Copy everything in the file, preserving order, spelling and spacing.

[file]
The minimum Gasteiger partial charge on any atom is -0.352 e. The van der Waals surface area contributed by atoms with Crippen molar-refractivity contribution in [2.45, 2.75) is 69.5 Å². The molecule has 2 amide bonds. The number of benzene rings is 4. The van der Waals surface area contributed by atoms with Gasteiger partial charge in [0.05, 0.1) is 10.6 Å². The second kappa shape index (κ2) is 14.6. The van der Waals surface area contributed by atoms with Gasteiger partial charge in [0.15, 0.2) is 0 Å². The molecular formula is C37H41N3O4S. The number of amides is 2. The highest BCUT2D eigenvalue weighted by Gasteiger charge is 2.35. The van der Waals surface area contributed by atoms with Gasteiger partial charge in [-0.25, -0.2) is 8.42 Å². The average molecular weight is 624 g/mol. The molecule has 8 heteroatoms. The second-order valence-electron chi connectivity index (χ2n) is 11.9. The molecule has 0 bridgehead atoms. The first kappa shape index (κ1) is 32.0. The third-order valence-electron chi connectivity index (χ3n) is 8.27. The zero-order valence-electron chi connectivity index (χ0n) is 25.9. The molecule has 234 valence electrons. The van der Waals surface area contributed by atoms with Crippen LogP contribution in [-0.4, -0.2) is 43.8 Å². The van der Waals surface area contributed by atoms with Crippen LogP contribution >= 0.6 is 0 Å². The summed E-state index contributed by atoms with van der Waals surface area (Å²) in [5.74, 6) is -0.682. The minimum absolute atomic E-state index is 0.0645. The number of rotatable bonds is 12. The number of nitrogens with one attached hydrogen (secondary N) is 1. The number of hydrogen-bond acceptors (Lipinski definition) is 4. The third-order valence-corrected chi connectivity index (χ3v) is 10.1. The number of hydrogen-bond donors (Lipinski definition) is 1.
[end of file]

The minimum Gasteiger partial charge on any atom is -0.352 e. The van der Waals surface area contributed by atoms with Crippen molar-refractivity contribution in [2.45, 2.75) is 69.5 Å². The molecule has 2 amide bonds. The number of benzene rings is 4. The van der Waals surface area contributed by atoms with Gasteiger partial charge in [0.05, 0.1) is 10.6 Å². The second kappa shape index (κ2) is 14.6. The van der Waals surface area contributed by atoms with Gasteiger partial charge in [0.15, 0.2) is 0 Å². The molecular formula is C37H41N3O4S. The number of amides is 2. The highest BCUT2D eigenvalue weighted by Gasteiger charge is 2.35. The van der Waals surface area contributed by atoms with Gasteiger partial charge in [-0.25, -0.2) is 8.42 Å². The average molecular weight is 624 g/mol. The molecule has 8 heteroatoms. The second-order valence-electron chi connectivity index (χ2n) is 11.9. The molecule has 0 bridgehead atoms. The first kappa shape index (κ1) is 32.0. The third-order valence-electron chi connectivity index (χ3n) is 8.27. The zero-order valence-electron chi connectivity index (χ0n) is 25.9. The molecule has 234 valence electrons. The van der Waals surface area contributed by atoms with Crippen LogP contribution in [-0.4, -0.2) is 43.8 Å². The van der Waals surface area contributed by atoms with Crippen LogP contribution >= 0.6 is 0 Å². The summed E-state index contributed by atoms with van der Waals surface area (Å²) in [5.74, 6) is -0.682. The minimum absolute atomic E-state index is 0.0645. The number of rotatable bonds is 12. The number of nitrogens with one attached hydrogen (secondary N) is 1. The number of hydrogen-bond acceptors (Lipinski definition) is 4. The third-order valence-corrected chi connectivity index (χ3v) is 10.1. The number of hydrogen-bond donors (Lipinski definition) is 1.